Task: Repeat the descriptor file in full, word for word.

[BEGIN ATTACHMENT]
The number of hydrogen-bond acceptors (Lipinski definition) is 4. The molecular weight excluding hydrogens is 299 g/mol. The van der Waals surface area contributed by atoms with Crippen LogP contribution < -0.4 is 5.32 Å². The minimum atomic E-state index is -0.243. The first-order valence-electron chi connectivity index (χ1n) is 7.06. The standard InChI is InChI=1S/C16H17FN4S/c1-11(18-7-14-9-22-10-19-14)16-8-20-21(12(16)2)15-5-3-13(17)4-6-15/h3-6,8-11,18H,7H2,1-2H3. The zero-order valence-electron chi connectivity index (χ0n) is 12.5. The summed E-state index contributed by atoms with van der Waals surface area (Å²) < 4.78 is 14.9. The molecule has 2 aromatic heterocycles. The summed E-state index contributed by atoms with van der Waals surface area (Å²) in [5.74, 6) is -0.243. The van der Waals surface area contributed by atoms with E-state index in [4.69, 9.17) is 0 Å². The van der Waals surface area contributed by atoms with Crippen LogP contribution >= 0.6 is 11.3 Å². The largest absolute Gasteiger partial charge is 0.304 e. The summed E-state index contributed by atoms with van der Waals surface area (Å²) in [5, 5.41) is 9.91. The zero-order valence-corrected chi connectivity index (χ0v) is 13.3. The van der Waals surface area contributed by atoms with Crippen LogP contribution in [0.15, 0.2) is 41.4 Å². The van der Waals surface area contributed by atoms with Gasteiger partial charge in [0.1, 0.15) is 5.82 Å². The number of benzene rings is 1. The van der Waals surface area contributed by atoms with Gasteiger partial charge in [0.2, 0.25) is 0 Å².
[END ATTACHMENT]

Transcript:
The number of hydrogen-bond acceptors (Lipinski definition) is 4. The molecular weight excluding hydrogens is 299 g/mol. The van der Waals surface area contributed by atoms with Crippen LogP contribution < -0.4 is 5.32 Å². The minimum atomic E-state index is -0.243. The first-order valence-electron chi connectivity index (χ1n) is 7.06. The standard InChI is InChI=1S/C16H17FN4S/c1-11(18-7-14-9-22-10-19-14)16-8-20-21(12(16)2)15-5-3-13(17)4-6-15/h3-6,8-11,18H,7H2,1-2H3. The zero-order valence-electron chi connectivity index (χ0n) is 12.5. The summed E-state index contributed by atoms with van der Waals surface area (Å²) < 4.78 is 14.9. The molecule has 2 aromatic heterocycles. The summed E-state index contributed by atoms with van der Waals surface area (Å²) in [5.74, 6) is -0.243. The van der Waals surface area contributed by atoms with E-state index in [4.69, 9.17) is 0 Å². The van der Waals surface area contributed by atoms with Crippen LogP contribution >= 0.6 is 11.3 Å². The largest absolute Gasteiger partial charge is 0.304 e. The summed E-state index contributed by atoms with van der Waals surface area (Å²) in [5, 5.41) is 9.91. The zero-order valence-corrected chi connectivity index (χ0v) is 13.3. The van der Waals surface area contributed by atoms with Crippen LogP contribution in [0.15, 0.2) is 41.4 Å². The van der Waals surface area contributed by atoms with Gasteiger partial charge in [0.1, 0.15) is 5.82 Å². The number of benzene rings is 1. The van der Waals surface area contributed by atoms with Gasteiger partial charge in [0.2, 0.25) is 0 Å².